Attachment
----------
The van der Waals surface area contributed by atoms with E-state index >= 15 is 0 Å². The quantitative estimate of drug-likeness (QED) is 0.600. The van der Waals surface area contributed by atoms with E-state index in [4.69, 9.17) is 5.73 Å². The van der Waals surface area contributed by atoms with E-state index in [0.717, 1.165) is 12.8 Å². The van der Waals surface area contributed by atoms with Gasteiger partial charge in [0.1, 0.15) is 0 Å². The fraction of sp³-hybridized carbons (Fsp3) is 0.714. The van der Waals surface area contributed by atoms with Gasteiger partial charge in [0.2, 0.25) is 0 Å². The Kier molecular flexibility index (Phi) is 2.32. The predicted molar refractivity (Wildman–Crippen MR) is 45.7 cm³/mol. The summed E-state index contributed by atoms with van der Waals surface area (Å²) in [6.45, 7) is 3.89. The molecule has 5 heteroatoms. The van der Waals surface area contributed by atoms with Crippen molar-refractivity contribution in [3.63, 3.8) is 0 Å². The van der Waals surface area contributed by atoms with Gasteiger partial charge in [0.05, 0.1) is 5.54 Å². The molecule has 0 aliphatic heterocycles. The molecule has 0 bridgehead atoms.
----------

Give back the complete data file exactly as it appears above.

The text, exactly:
The van der Waals surface area contributed by atoms with E-state index >= 15 is 0 Å². The quantitative estimate of drug-likeness (QED) is 0.600. The van der Waals surface area contributed by atoms with E-state index in [4.69, 9.17) is 5.73 Å². The van der Waals surface area contributed by atoms with E-state index in [0.717, 1.165) is 12.8 Å². The van der Waals surface area contributed by atoms with Gasteiger partial charge in [0.1, 0.15) is 0 Å². The fraction of sp³-hybridized carbons (Fsp3) is 0.714. The van der Waals surface area contributed by atoms with Gasteiger partial charge in [0.2, 0.25) is 0 Å². The Kier molecular flexibility index (Phi) is 2.32. The predicted molar refractivity (Wildman–Crippen MR) is 45.7 cm³/mol. The summed E-state index contributed by atoms with van der Waals surface area (Å²) in [6.45, 7) is 3.89. The molecule has 5 heteroatoms. The van der Waals surface area contributed by atoms with Crippen molar-refractivity contribution in [3.63, 3.8) is 0 Å². The van der Waals surface area contributed by atoms with Gasteiger partial charge in [0.05, 0.1) is 5.54 Å². The molecule has 0 aliphatic heterocycles. The molecule has 0 bridgehead atoms.